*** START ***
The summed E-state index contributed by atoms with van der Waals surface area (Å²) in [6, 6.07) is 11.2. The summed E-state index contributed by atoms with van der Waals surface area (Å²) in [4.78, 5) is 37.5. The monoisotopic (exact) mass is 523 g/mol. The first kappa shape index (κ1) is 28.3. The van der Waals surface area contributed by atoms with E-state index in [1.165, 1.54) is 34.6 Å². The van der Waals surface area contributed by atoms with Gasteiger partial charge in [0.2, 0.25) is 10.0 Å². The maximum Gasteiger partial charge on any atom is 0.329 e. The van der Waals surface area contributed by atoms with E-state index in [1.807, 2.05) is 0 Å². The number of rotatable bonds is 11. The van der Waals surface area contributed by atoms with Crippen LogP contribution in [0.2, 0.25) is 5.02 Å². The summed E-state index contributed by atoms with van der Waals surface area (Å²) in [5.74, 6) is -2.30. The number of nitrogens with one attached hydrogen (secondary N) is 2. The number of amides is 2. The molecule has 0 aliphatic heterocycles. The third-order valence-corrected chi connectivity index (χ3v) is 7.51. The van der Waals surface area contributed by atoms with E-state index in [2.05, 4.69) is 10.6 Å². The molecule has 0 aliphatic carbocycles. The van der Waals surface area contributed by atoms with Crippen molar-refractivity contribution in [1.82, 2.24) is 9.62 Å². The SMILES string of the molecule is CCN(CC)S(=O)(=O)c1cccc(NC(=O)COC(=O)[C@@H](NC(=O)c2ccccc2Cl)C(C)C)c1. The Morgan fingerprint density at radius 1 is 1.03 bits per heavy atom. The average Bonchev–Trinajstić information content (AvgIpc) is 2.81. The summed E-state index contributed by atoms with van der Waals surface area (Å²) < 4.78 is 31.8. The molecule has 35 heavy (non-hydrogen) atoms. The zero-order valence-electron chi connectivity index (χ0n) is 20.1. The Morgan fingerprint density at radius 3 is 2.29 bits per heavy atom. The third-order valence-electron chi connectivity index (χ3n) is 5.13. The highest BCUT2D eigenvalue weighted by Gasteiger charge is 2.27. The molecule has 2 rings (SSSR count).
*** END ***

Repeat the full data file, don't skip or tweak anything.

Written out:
The summed E-state index contributed by atoms with van der Waals surface area (Å²) in [6, 6.07) is 11.2. The summed E-state index contributed by atoms with van der Waals surface area (Å²) in [4.78, 5) is 37.5. The monoisotopic (exact) mass is 523 g/mol. The first kappa shape index (κ1) is 28.3. The van der Waals surface area contributed by atoms with E-state index in [1.165, 1.54) is 34.6 Å². The van der Waals surface area contributed by atoms with Gasteiger partial charge in [0.2, 0.25) is 10.0 Å². The maximum Gasteiger partial charge on any atom is 0.329 e. The van der Waals surface area contributed by atoms with E-state index in [1.807, 2.05) is 0 Å². The number of rotatable bonds is 11. The van der Waals surface area contributed by atoms with Crippen LogP contribution in [0.2, 0.25) is 5.02 Å². The summed E-state index contributed by atoms with van der Waals surface area (Å²) in [5.74, 6) is -2.30. The number of nitrogens with one attached hydrogen (secondary N) is 2. The number of amides is 2. The molecule has 0 aliphatic heterocycles. The third-order valence-corrected chi connectivity index (χ3v) is 7.51. The van der Waals surface area contributed by atoms with E-state index in [2.05, 4.69) is 10.6 Å². The molecule has 0 aliphatic carbocycles. The van der Waals surface area contributed by atoms with Crippen molar-refractivity contribution in [1.82, 2.24) is 9.62 Å². The SMILES string of the molecule is CCN(CC)S(=O)(=O)c1cccc(NC(=O)COC(=O)[C@@H](NC(=O)c2ccccc2Cl)C(C)C)c1. The Morgan fingerprint density at radius 1 is 1.03 bits per heavy atom. The average Bonchev–Trinajstić information content (AvgIpc) is 2.81. The summed E-state index contributed by atoms with van der Waals surface area (Å²) < 4.78 is 31.8. The molecule has 35 heavy (non-hydrogen) atoms. The zero-order valence-electron chi connectivity index (χ0n) is 20.1. The Morgan fingerprint density at radius 3 is 2.29 bits per heavy atom. The third-order valence-electron chi connectivity index (χ3n) is 5.13. The highest BCUT2D eigenvalue weighted by Gasteiger charge is 2.27. The molecule has 2 rings (SSSR count).